DL has never said they want to be 30% smaller next summer to my knowledge

The calculus is the same for each airline right now, get cash burn down to zero, it isn't more complex than that.

If you park your planes and don't fly anything, you simply absorb the cost, which makes sense when loads are in the single digits and teens like in April or early May. However, it doesn't make sense if you are getting load factors in the 70s, and fuel prices are where they are. Even if you are not necessarily making money, you are likely burning less than if you grounded the plane and are still paying for the labor, rent, & all the overhead.

This is likely the exact calculation AA has made, and so far it is working for them.
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Re: United Fleet, Network, & Livery Thread - 2020

Fri Jun 12, 2020 1:55 pm

Midwestindy wrote:
tphuang wrote:
Midwestindy wrote:

Do you not think they have factored that in? They aren't going to put out a schedule that is going to increase cash burn


I think there is different risk assessment at AA vs UA/DL based on the statements they've made about how much smaller the industry will be a year from now. UA and DL have both implied they are aiming to be about 30% smaller next summer vs 2019. I find it hard to see AA's cash burn come further down in Q3 as their variable cost goes up from increased flying. At this point, UA and DL have made their massive displacements and are ready to furlough front line crewmembers when Oct rolls around. That will really bring down their cost. AA has only talked about 30% managerial so far.


DL has never said they want to be 30% smaller next summer to my knowledge

The calculus is the same for each airline right now, get cash burn down to zero, it isn't more complex than that.

If you park your planes and don't fly anything, you simply absorb the cost, which makes sense when loads are in the single digits and teens like in April or early May. However, it doesn't make sense if you are getting load factors in the 70s, and fuel prices are where they are. Even if you are not necessarily making money, you are likely burning less than if you grounded the plane and are still paying for the labor, rent, & all the overhead.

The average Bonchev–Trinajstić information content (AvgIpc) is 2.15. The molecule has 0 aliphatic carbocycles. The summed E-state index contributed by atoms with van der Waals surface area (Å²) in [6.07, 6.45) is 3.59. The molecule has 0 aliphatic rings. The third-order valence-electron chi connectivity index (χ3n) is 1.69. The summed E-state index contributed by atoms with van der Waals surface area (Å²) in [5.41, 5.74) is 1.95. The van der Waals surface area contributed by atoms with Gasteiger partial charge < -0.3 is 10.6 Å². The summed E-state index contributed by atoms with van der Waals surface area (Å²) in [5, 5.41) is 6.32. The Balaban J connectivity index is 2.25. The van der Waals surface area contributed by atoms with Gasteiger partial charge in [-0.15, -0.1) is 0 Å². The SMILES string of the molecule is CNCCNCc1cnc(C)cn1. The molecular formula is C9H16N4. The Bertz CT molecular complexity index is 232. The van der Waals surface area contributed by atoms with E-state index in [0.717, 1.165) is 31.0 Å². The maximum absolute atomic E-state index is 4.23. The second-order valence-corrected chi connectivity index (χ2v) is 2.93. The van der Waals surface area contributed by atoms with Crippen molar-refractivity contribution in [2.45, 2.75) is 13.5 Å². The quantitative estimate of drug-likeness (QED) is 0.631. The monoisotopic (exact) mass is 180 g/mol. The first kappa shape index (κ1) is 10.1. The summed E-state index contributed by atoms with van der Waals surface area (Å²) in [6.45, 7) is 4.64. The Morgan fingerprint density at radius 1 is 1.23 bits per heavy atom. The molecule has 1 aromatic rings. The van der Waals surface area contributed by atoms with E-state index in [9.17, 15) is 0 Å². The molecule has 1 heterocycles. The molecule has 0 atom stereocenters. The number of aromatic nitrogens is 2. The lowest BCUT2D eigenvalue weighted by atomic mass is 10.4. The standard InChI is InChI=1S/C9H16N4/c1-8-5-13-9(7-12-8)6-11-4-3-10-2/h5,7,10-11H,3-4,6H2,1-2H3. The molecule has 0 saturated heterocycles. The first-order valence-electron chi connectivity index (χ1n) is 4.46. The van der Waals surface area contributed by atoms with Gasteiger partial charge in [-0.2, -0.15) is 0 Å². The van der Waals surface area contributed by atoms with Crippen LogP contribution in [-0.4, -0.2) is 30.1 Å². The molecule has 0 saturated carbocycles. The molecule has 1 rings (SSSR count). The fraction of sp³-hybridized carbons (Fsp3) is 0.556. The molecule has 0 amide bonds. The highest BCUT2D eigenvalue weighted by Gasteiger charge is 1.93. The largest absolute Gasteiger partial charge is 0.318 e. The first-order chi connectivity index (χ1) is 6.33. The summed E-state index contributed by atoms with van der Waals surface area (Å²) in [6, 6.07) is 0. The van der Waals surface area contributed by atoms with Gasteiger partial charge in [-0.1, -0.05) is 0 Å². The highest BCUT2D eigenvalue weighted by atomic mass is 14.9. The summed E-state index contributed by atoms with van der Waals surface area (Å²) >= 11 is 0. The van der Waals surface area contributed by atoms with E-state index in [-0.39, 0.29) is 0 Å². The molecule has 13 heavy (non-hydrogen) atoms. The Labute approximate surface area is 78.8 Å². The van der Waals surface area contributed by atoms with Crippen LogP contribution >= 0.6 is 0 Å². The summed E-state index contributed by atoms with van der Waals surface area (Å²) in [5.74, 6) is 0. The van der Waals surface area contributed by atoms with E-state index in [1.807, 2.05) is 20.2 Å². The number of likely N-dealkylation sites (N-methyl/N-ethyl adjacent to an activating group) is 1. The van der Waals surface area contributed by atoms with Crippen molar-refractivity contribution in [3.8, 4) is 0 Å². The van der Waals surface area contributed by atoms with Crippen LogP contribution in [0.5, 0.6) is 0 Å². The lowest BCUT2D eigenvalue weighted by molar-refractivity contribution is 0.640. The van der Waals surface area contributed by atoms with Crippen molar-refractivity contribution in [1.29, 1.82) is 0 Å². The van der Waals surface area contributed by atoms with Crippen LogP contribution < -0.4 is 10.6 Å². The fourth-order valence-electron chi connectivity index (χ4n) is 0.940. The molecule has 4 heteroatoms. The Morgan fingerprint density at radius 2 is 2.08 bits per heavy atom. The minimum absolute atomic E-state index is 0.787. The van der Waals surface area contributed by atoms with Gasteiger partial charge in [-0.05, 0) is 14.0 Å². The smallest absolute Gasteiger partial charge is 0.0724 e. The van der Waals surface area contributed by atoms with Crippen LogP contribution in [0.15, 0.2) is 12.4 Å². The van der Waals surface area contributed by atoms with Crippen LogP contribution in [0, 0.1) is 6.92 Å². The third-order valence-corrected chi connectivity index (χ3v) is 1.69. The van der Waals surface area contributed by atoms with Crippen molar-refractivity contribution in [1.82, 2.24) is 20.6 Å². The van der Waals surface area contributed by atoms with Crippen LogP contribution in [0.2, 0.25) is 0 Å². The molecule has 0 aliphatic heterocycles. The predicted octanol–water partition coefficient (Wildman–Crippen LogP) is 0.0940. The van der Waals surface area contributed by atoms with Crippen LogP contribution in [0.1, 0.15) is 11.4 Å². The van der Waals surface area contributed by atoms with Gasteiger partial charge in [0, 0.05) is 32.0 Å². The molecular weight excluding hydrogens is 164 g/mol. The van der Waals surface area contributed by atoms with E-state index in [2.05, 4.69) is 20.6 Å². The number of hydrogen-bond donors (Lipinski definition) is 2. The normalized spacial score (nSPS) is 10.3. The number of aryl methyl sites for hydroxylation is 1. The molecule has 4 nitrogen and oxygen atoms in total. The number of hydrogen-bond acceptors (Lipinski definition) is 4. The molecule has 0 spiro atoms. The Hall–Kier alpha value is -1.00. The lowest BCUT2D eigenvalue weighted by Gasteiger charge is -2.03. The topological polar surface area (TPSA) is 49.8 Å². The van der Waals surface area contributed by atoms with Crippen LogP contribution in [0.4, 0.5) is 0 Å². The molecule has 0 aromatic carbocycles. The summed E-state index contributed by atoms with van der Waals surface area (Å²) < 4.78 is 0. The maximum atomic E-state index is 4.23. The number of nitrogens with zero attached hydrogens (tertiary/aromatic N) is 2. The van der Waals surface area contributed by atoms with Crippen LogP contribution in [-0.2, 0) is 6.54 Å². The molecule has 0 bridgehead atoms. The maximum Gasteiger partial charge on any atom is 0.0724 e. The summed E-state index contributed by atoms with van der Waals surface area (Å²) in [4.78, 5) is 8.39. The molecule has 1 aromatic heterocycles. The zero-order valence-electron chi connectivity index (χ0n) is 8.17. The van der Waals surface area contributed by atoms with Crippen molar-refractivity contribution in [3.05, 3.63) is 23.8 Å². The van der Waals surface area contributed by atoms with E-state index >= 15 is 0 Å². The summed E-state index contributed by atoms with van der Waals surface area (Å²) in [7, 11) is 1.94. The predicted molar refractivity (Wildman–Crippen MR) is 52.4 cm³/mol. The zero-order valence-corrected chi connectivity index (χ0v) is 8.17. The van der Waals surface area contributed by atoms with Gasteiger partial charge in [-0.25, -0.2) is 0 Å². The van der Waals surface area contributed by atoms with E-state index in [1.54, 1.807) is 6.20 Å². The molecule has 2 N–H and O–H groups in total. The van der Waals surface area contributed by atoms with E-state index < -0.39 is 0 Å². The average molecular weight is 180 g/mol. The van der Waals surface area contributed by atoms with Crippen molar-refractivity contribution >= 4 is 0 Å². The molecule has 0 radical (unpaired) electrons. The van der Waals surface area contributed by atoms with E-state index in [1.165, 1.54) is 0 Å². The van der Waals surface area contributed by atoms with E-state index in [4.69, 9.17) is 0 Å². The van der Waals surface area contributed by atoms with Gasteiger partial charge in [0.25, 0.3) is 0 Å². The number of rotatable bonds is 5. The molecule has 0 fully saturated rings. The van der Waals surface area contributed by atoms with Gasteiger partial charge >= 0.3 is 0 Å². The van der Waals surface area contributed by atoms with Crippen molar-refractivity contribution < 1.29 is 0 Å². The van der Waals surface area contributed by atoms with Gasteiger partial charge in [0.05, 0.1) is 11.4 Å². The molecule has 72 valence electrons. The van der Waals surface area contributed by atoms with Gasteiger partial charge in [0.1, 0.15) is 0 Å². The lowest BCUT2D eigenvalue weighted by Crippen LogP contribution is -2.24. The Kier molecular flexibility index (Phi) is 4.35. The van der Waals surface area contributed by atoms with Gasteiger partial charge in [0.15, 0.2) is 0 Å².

This is likely the exact calculation AA has made, and so far it is working for them.


DL told their employees they will be at 75% 2019 capacity at end of 2021 and their other comments suggested about 30% smaller for next summer. Even AS is saying they will be 20% smaller. Of course, all these things are subject to change based on demand level. But once headcount reduction is made after October, it's harder to be flexible. So what should each airline do?

And AA has been burning cash faster than UA/DL in Q2.
 
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Re: United Fleet, Network, & Livery Thread - 2020

Fri Jun 12, 2020 2:14 pm

jayunited wrote:
Nicknuzzii wrote:
UA’s July schedule while similar to DL’s in terms of flights (ish) is very far behind in terms of seats. UA will offer about only 2/3 the amount of seats DL will. DL will also only offer a fraction of what AA is offering. This shows the shear size of UA’s cuts.


Actually you are wrong UA and DL are taking a similar approach to capacity while DL has more aircraft in the air they are also limiting capacity to 60%. Whereas UA with less flights offers the same capacity at 100%. DL has hinted they may keep the 60% cap in place until September 30th.



I wonder if this is a prudent strategy - to attempt to operate at 100% capacity, and if this is why we have seen aircarft upgaging. I cannot imagine how UA can justify filling a flight to 100% capacity while every other business and mode of public transportation that is allowed to currently operate must do so at limited capacity; particularly as many reopened states are seeing an increase in cases.

Someone upthread mentioned brand dilution when it comes to chasing lower fares... having flown several times since the pandemic began, including in premium cabins, I can tell you there is no feeling of brand identity. Flying right now is a very sterile experience- and it would be hard to justify the premium charged to fly on a carrier which normally offers more "premium" services- because they simply do not exist right now.